Jimi Hendrix water color progress

I continue to enjoy pen drawing plus water color, this time with Jimi Hendrix as a subject.  The painting here was done very quickly, as a throw-away (I didn’t put any care into the drawing as I was intending to play with the crazy colors to the right, assuming they would be a terrible mess).

Hendrix 1.Vinchesi art

The crazy things is, every painting I’ve done since this one, with serious intention, is nowhere near as loose and appealing (not saying this one worked).  I am learning the hard way that in water color, fast is best (really cannot over-work the paper with changes) and one must just go for it — if it works, great, if not, do another one.


The challenge for me is that I get invested in certain drawings and don’t want to screw up a good drawing, so I end up torturing the paper until it is ruined…

But for every 20 failures perhaps they’ll be a good painting that makes it.

GW love — 1st painting with color

I want to share my progress on a watercolor of George Washington, it’s about 80% of the way there and this is what it looks like right now:


I need to add the flag above his head, and fix some issues with his dome.

But the big breakthrough for now is that I discovered the round brush and was able to move the paint around in such a way that it got more interesting.

At first when adding the blue background I used a one-inch flat brush, and on this paper (it’s the “wrong” kind, not 100% cotton and therefore not great for blending color) it produced a horrible-looking patchwork of strokes that were unintentional.

Even worse, if I went over the area too many times, previous layers of blue started to come off, back into the brush, and then got bunched up toward the end of the stroke. This created very light values in the midst of what was supposed to be dark values — very frustrating.

The round brush was a revelation and I finally feel as though I am painting with water color and not acrylic or oil.

As I painted around the rectangle that will become the flag, I realized that I needed to lighten the background against what will be the flag’s deep blue in its upper left corner. The blurring did just the trick, lightening the area in a gradual way and will allow me to come in hard with color on the next pass.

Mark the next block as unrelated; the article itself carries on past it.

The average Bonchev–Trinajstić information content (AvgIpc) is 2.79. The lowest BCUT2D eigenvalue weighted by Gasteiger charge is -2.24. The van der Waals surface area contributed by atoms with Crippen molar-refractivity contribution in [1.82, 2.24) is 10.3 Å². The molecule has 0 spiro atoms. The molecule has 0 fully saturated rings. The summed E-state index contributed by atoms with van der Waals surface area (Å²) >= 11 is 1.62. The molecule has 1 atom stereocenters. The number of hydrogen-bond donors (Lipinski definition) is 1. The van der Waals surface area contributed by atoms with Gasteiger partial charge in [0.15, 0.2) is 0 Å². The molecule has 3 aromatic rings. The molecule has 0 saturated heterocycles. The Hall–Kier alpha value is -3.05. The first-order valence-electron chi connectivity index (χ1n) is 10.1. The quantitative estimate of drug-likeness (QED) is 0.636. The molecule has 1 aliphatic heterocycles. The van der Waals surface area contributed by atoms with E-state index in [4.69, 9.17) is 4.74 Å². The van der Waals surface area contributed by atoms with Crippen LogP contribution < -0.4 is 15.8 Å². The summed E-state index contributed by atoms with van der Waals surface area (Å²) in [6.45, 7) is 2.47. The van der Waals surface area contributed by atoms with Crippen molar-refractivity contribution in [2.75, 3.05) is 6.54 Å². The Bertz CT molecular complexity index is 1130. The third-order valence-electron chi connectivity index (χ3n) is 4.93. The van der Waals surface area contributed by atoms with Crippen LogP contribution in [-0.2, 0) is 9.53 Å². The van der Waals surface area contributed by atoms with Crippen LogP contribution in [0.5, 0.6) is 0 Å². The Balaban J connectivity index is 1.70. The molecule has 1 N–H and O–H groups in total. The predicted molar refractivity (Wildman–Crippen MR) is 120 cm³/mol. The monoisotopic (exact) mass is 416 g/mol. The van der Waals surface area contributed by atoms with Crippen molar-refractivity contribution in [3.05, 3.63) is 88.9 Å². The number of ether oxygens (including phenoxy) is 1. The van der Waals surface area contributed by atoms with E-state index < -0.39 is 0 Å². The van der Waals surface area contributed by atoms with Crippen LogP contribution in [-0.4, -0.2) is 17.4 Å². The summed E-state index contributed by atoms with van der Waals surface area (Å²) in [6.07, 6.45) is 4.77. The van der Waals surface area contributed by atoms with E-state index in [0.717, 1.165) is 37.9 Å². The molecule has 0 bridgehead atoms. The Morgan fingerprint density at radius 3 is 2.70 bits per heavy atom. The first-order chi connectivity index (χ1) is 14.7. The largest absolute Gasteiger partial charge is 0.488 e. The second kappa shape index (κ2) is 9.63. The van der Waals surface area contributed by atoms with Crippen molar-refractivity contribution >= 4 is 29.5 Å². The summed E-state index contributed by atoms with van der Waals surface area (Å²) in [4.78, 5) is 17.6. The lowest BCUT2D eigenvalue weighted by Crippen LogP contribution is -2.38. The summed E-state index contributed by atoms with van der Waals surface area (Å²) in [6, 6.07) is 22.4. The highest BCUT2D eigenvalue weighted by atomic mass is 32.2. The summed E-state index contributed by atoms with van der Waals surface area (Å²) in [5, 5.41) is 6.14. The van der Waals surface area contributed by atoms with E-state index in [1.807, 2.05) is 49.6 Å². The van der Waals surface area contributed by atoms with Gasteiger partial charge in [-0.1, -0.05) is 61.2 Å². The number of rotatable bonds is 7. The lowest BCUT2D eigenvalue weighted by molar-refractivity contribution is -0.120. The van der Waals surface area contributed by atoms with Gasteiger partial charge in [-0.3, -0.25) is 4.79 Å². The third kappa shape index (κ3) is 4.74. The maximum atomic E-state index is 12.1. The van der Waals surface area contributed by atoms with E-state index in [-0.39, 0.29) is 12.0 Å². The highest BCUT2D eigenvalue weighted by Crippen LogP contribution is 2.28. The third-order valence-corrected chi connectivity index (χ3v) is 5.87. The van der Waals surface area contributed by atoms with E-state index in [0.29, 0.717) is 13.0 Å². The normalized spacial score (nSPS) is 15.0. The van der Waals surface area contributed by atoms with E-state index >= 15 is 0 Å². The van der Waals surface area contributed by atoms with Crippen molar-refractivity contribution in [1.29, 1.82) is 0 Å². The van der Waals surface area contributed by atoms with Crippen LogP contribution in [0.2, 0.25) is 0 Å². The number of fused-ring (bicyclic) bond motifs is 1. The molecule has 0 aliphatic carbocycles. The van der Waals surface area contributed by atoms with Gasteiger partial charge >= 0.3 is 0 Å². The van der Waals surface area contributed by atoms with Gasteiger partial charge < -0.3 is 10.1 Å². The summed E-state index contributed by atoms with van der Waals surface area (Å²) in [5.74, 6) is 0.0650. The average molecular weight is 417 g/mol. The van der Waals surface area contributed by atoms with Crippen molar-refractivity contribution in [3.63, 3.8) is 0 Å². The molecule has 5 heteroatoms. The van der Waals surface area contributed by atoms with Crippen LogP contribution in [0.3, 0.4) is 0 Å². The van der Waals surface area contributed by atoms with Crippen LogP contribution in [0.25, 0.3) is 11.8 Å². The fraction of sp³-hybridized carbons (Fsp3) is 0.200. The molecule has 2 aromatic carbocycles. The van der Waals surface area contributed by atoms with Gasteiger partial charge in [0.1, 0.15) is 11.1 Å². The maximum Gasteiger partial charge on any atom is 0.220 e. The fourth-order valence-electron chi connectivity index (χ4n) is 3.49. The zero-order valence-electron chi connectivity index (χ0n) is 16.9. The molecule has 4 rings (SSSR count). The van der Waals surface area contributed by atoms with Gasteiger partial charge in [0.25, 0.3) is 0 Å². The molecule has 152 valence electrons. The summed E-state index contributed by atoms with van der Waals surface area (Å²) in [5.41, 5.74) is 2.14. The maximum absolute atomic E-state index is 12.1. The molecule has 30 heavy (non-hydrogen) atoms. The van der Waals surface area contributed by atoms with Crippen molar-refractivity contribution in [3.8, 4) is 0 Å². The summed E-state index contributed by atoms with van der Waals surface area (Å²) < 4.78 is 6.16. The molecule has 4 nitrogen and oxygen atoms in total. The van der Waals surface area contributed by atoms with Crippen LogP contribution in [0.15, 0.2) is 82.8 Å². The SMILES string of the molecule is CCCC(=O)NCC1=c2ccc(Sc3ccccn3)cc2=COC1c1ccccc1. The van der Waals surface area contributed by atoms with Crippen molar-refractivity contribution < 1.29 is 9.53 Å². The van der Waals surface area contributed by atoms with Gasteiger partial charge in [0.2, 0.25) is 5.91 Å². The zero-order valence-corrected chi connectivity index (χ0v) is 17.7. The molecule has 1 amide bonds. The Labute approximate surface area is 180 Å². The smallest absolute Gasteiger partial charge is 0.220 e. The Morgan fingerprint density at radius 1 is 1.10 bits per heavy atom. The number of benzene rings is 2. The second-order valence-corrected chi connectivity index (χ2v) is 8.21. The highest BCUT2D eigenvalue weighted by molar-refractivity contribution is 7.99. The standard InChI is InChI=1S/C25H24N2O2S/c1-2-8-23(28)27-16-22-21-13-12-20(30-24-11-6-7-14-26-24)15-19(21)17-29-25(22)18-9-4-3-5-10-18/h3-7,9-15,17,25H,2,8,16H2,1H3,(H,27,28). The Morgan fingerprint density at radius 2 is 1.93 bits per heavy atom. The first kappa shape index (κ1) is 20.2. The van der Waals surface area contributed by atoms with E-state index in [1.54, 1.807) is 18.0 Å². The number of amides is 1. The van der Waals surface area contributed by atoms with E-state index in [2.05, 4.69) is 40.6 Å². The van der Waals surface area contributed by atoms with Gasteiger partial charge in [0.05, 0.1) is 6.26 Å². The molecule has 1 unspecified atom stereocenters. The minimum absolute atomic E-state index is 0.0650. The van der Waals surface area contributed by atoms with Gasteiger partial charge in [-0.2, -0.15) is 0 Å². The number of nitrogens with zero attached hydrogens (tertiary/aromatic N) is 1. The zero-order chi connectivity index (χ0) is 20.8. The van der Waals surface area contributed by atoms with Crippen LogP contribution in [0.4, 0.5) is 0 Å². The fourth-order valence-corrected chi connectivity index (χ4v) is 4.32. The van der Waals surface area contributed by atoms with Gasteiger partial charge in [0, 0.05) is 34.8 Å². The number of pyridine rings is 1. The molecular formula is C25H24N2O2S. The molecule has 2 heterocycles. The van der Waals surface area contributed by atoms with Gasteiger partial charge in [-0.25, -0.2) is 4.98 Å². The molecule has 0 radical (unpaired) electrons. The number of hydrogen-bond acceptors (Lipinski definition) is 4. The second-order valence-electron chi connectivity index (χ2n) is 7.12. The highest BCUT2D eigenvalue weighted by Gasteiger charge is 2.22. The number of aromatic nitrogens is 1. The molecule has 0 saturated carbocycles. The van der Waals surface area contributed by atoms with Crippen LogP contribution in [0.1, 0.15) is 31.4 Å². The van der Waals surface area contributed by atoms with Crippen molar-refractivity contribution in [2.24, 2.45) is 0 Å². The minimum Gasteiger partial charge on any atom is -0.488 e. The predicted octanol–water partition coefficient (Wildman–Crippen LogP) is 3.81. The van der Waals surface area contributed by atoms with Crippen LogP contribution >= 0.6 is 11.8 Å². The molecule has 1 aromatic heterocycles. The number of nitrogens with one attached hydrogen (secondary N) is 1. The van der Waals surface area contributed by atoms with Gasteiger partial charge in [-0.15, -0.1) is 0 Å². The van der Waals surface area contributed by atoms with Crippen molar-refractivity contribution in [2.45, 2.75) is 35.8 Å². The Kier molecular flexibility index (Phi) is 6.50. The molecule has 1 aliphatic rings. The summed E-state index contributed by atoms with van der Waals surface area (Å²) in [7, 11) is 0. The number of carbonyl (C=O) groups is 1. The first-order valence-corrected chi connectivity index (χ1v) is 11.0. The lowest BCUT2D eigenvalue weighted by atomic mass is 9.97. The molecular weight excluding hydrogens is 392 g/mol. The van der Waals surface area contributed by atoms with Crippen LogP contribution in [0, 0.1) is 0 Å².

Star blurs

Also you can see on the left above that I had masked a larger 5-point star behind the flag but realized that it would be too distracting in the composition, and so I blurred those edges as well.  I absolutely love the effect, particular as seen in the top spike, and intend to use this technique quite a bit in future paintings.

It reminds me of a painter / illustrator whom I greatly admired in the 1980s, Brad Holland. His backgrounds in particular are complex and haunting in a good way. Here is one of his works:

Mike Tyson by Brad Holland

I realize that his paintings are probably done in oil and not watercolor, but that’s ok. I also realize that my painting skills are merely beginner-level, but a man can dream.

Getting back to the flag, I had done some practice nonsense on another sheet of paper and liked what I saw, once again by accident.

Study for GW 1.2018.quick flag

This quick little flag is what led me to want to put it above GW’s head, instead of the star that I had already masked.


I had a breakthrough of sorts last weekend in my enactment of water color layering.  I can only describe the process as an act of faith — that is, of trusting that the object of the painting will eventually look the way one wants it to (it really does not come into focus until near the end).


I also enjoyed noticing that the banana (the real one in front of me) had some orange glow in it, a revelation that occurred only after an enforced relaxation of my thought process and a simultaneous deep-looking.

Water Color Journey

I’ve embarked in earnest on a water color painting journey, something I’ve threatened to do for years but until now couldn’t quite get started on.

A major inspiration has been the artist Stan Miller. I’ve watched his 20+ videos on YouTube and I’m now “off the couch” and at the table. Here is an amazing demonstration of his skills and teaching, and if you are an amateur artist (or not) you will marvel at what he does here.

My grandfather was an extraordinary artist and I owe any talent I have to him, I believe.  But talent by itself is not sufficient — one must develop it, build fundamentals, and then refine x 1,000,000 repetitions. There is no shortcut.

And so I’ve been following Stan’s exercises, such as learning how to go from light to dark and vice versa, and how to use the water and the paint to build gradations of complexion. Here is my practice:


The face is a simple lesson the power of getting the “value” right — Stan loves that word, “value” — meaning its level of darkness against neighboring paint. But of course he is right, as the face takes shape even without detail, which is his point. A detailed painting with values that are off (e.g., not enough contrast) will look lousy.

Although I humbled myself and did these exercises as a first order of getting started, I could not resist applying some of the techniques to a subject that I happen to be obsessed with: George Washington, our nation’s first president.

And so I thought I would try to apply the lessons on “value” and using only one color to a portrait of GW, in this case wearing a Christmas hat.


The face drops off the bottom of the page because this was not supposed to be a serious attempt. In any event, I am on my way and look forward to continuing the journey.